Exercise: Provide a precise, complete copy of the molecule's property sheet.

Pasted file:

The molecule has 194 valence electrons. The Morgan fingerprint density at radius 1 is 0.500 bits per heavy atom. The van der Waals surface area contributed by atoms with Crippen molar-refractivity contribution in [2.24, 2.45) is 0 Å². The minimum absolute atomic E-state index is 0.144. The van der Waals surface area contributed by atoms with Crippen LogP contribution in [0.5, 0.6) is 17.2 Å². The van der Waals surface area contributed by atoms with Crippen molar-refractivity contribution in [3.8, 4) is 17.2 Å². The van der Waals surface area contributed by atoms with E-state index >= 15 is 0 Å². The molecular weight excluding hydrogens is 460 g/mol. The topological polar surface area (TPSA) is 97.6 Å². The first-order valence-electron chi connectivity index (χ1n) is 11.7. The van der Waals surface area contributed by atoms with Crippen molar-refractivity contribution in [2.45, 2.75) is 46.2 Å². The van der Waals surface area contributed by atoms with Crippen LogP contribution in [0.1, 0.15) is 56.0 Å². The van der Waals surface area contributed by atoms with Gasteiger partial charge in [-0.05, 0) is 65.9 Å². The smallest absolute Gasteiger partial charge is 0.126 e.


The molecule has 194 valence electrons. The Morgan fingerprint density at radius 1 is 0.500 bits per heavy atom. The van der Waals surface area contributed by atoms with Crippen molar-refractivity contribution in [2.24, 2.45) is 0 Å². The minimum absolute atomic E-state index is 0.144. The van der Waals surface area contributed by atoms with Crippen LogP contribution in [0.5, 0.6) is 17.2 Å². The van der Waals surface area contributed by atoms with Crippen molar-refractivity contribution in [3.8, 4) is 17.2 Å². The van der Waals surface area contributed by atoms with E-state index >= 15 is 0 Å². The molecular weight excluding hydrogens is 460 g/mol. The topological polar surface area (TPSA) is 97.6 Å². The first-order valence-electron chi connectivity index (χ1n) is 11.7. The van der Waals surface area contributed by atoms with Crippen molar-refractivity contribution in [2.45, 2.75) is 46.2 Å². The van der Waals surface area contributed by atoms with Crippen LogP contribution in [0.1, 0.15) is 56.0 Å². The van der Waals surface area contributed by atoms with Gasteiger partial charge in [-0.05, 0) is 65.9 Å². The smallest absolute Gasteiger partial charge is 0.126 e.